• Hayfield Heroes: Landowners Key to Grassland Bird Conservation

    Rosalind Renfrew (right) talks with VT and NH landowners about monitoring the grassland birds on their own lands. Photo courtesy Liza Morse.

    The Northeast’s open agricultural fields and grassy meadows are irresistible habitat for grassland birds, whose populations have been declining for decades—even in the heart of their range in the Midwest, where open lands are abundant. Landowners often unknowingly control the fate of these migratory birds, and the possibilities for providing grassland bird nesting habitat vary from one piece of land, and one landowner, to the next.

    In mid-May, VCE held a workshop for landowners interested in learning about and conserving grassland birds living in their hayfields. While VCE has been working with landowners to promote conservation of grassland birds, this spring marks the next step: adding grassland bird monitoring techniques to the landowners’ portfolio. 

    The goal of the seminal workshop, led by VCE biologist Rosalind Renfrew and supported by VCE grasslands outreach specialist Cathryn Abbott and Eco AmeriCorps member Liza Morse, was to show landowners how to identify and monitor grassland birds in their hayfields and meadows. Training included how to count Bobolinks and Savannah Sparrows and submit their observations into eBird, a database of bird sightings powered by citizen scientists. The data entered by landowners will be used by VCE to help understand and conserve grassland bird species and will be openly available for use by other conservation groups.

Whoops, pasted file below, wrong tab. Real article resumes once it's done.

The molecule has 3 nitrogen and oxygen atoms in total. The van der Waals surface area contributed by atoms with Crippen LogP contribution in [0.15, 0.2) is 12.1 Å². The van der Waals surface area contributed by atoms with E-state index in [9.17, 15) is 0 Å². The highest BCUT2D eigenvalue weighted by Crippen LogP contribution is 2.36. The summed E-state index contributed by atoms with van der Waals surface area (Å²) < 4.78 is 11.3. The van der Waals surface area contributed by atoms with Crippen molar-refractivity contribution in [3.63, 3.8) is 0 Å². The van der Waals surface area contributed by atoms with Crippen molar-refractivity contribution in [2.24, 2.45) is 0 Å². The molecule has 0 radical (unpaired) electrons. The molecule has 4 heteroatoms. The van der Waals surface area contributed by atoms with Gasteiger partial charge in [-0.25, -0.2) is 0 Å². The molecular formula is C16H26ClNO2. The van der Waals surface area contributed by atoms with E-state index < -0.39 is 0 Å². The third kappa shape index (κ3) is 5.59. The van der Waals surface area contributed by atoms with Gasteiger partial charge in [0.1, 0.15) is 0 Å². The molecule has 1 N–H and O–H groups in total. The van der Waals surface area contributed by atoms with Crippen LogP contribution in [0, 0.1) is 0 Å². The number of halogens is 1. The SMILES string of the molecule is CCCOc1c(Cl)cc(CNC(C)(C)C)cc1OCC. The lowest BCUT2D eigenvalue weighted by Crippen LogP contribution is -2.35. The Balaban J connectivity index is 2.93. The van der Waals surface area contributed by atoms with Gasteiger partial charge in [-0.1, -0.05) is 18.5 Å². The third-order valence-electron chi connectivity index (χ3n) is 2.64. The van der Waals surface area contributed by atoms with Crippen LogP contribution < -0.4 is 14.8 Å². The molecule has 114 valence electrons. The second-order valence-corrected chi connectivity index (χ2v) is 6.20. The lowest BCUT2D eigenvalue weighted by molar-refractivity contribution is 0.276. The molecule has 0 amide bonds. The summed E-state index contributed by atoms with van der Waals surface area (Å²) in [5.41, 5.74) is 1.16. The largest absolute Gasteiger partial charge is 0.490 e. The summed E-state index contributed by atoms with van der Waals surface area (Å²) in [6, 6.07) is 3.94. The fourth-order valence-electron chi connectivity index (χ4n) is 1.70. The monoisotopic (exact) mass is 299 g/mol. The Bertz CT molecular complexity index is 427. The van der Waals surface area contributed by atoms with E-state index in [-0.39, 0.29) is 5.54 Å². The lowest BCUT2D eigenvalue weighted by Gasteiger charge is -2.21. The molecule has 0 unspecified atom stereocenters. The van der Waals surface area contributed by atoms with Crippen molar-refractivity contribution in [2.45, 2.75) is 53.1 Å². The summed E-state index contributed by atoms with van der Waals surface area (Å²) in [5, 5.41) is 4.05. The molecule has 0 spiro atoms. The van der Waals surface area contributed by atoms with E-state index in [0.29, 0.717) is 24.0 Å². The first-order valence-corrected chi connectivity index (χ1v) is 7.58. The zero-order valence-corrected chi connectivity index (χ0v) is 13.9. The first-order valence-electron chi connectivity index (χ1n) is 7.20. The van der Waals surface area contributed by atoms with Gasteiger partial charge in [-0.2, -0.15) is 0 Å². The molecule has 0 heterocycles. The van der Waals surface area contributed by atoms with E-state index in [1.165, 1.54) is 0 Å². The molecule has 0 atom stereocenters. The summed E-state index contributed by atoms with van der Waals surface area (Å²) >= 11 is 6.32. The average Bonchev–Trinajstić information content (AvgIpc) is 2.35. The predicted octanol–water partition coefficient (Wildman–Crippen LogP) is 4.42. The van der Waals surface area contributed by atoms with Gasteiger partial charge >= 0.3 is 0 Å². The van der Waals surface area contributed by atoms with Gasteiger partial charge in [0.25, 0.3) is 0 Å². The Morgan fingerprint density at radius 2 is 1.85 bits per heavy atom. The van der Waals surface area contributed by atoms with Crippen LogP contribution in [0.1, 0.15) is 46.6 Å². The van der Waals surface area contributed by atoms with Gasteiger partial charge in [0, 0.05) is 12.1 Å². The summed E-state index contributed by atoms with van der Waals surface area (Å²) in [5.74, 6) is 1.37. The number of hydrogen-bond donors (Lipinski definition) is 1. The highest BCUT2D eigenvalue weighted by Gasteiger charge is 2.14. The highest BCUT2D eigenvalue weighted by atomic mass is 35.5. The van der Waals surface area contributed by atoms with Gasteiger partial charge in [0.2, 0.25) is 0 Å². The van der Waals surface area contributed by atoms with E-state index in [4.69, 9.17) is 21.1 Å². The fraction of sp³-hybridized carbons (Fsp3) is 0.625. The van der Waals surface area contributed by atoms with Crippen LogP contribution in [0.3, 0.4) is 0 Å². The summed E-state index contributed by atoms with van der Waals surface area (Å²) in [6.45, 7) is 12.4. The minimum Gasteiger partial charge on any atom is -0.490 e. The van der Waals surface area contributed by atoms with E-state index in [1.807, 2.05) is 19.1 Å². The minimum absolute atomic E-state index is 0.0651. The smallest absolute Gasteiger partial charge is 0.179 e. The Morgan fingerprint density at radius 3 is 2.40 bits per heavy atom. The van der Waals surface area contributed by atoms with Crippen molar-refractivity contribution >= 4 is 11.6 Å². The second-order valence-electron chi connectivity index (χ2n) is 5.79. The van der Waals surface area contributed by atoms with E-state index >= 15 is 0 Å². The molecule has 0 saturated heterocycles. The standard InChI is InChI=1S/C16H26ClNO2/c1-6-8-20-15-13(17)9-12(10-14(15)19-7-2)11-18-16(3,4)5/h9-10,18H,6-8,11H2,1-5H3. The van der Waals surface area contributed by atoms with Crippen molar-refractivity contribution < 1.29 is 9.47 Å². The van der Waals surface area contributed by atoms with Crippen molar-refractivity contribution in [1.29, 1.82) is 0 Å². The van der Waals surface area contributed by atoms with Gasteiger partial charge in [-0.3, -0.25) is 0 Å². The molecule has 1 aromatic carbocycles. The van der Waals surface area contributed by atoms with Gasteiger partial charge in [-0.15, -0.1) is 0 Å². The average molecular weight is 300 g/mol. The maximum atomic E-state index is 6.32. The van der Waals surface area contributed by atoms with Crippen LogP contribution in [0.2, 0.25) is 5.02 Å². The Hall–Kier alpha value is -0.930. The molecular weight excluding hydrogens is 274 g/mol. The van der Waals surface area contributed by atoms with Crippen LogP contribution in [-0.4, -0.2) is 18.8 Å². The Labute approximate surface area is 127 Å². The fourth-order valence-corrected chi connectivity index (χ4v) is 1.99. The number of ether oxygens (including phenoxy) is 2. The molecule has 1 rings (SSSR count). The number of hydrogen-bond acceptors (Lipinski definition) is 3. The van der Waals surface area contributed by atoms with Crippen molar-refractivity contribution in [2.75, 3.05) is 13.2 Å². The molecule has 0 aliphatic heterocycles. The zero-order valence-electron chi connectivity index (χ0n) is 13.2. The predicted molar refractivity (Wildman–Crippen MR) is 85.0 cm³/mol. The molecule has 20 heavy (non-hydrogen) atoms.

Savannah Sparrow. © R. Renfrew

    Additionally, monitoring data will help landowners better understand the birds on their own land. Armed with the knowledge of which and how many bird species call their hayfields home, landowners can provide critical nesting habitat by adjusting their grazing or mowing schedules to give ground-nesting birds like Bobolinks enough time to raise their young.

    Program director Rosalind Renfrew is confident that these “grassland ambassadors” can make a difference for the birds. “Our aim is to give landowners an opportunity to really get to know the very birds they’re helping, all the while contributing to science,” explains Renfrew. “My hope is that landowners will feel sheer gratification as they get to know the birds that thrive because of their management practices.”

    Bobolink / © Rick Bohn

    In this pilot phase, program requirements are flexible to allow landowners to participate according to their level of interest and capacity. Participants are asked to count birds and report findings to eBird at least once annually during breeding season, but multiple counts each year will provide a more accurate picture of bird population numbers.

    How will the program’s success be determined? “Landowners do the counts, report their findings in eBird, and provide feedback about how we can improve so we can expand the effort next year. Also, success means the landowners learn more about ‘their’ birds,” states Renfrew. VCE is conducting this pilot effort with an intent to expand workshops to other interested landowners in northern New England.

    You can keep abreast of grassland bird conservation projects on the VCE Grasslands website.

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